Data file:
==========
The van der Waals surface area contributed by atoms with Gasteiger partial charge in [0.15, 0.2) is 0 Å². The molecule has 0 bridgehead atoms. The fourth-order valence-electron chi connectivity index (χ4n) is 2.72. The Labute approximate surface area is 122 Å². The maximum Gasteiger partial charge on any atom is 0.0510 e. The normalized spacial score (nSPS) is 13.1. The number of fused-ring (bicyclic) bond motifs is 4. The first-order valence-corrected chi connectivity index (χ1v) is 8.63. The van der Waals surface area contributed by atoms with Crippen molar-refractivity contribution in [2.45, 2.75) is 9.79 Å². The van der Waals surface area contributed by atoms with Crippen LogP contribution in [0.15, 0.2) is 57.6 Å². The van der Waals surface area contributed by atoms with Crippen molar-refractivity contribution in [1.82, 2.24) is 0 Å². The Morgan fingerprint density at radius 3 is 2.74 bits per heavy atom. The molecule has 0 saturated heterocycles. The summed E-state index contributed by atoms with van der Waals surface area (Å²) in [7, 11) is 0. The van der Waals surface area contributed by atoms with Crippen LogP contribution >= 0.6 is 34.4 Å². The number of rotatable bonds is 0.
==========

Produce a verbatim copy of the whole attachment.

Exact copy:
The van der Waals surface area contributed by atoms with Gasteiger partial charge in [0.15, 0.2) is 0 Å². The molecule has 0 bridgehead atoms. The fourth-order valence-electron chi connectivity index (χ4n) is 2.72. The Labute approximate surface area is 122 Å². The maximum Gasteiger partial charge on any atom is 0.0510 e. The normalized spacial score (nSPS) is 13.1. The number of fused-ring (bicyclic) bond motifs is 4. The first-order valence-corrected chi connectivity index (χ1v) is 8.63. The van der Waals surface area contributed by atoms with Crippen molar-refractivity contribution in [2.45, 2.75) is 9.79 Å². The van der Waals surface area contributed by atoms with Crippen LogP contribution in [0.15, 0.2) is 57.6 Å². The van der Waals surface area contributed by atoms with Crippen molar-refractivity contribution in [1.82, 2.24) is 0 Å². The Morgan fingerprint density at radius 3 is 2.74 bits per heavy atom. The molecule has 0 saturated heterocycles. The summed E-state index contributed by atoms with van der Waals surface area (Å²) in [7, 11) is 0. The van der Waals surface area contributed by atoms with Crippen LogP contribution >= 0.6 is 34.4 Å². The number of rotatable bonds is 0.